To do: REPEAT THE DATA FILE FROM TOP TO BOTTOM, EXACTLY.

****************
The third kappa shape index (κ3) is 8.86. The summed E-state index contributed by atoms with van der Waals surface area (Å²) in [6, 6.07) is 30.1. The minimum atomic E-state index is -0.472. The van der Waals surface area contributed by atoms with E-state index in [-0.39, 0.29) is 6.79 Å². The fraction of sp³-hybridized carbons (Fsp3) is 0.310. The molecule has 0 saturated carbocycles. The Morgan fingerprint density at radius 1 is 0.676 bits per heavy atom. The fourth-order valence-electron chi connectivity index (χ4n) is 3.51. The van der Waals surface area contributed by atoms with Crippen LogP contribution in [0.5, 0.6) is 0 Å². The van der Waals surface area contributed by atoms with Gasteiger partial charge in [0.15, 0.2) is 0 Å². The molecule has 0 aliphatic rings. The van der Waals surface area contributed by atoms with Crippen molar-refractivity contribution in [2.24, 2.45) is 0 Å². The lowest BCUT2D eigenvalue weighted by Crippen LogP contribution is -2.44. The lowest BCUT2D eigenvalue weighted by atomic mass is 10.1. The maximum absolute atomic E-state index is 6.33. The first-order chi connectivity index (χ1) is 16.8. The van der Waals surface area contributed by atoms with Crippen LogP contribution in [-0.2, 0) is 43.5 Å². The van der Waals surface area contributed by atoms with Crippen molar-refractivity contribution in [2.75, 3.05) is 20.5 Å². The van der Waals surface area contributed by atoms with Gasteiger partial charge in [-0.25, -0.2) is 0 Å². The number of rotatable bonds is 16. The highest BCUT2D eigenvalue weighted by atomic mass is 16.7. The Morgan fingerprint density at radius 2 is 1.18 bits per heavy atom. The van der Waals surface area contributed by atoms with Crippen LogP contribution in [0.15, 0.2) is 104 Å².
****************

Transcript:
The third kappa shape index (κ3) is 8.86. The summed E-state index contributed by atoms with van der Waals surface area (Å²) in [6, 6.07) is 30.1. The minimum atomic E-state index is -0.472. The van der Waals surface area contributed by atoms with E-state index in [-0.39, 0.29) is 6.79 Å². The fraction of sp³-hybridized carbons (Fsp3) is 0.310. The molecule has 0 saturated carbocycles. The Morgan fingerprint density at radius 1 is 0.676 bits per heavy atom. The fourth-order valence-electron chi connectivity index (χ4n) is 3.51. The van der Waals surface area contributed by atoms with Crippen LogP contribution in [0.5, 0.6) is 0 Å². The van der Waals surface area contributed by atoms with Gasteiger partial charge in [0.15, 0.2) is 0 Å². The molecule has 0 aliphatic rings. The van der Waals surface area contributed by atoms with Crippen molar-refractivity contribution in [2.24, 2.45) is 0 Å². The lowest BCUT2D eigenvalue weighted by Crippen LogP contribution is -2.44. The lowest BCUT2D eigenvalue weighted by atomic mass is 10.1. The maximum absolute atomic E-state index is 6.33. The first-order chi connectivity index (χ1) is 16.8. The van der Waals surface area contributed by atoms with Crippen LogP contribution in [-0.2, 0) is 43.5 Å². The van der Waals surface area contributed by atoms with Crippen molar-refractivity contribution in [2.75, 3.05) is 20.5 Å². The van der Waals surface area contributed by atoms with Gasteiger partial charge in [-0.25, -0.2) is 0 Å². The number of rotatable bonds is 16. The highest BCUT2D eigenvalue weighted by atomic mass is 16.7. The Morgan fingerprint density at radius 2 is 1.18 bits per heavy atom. The van der Waals surface area contributed by atoms with Crippen LogP contribution in [0.15, 0.2) is 104 Å².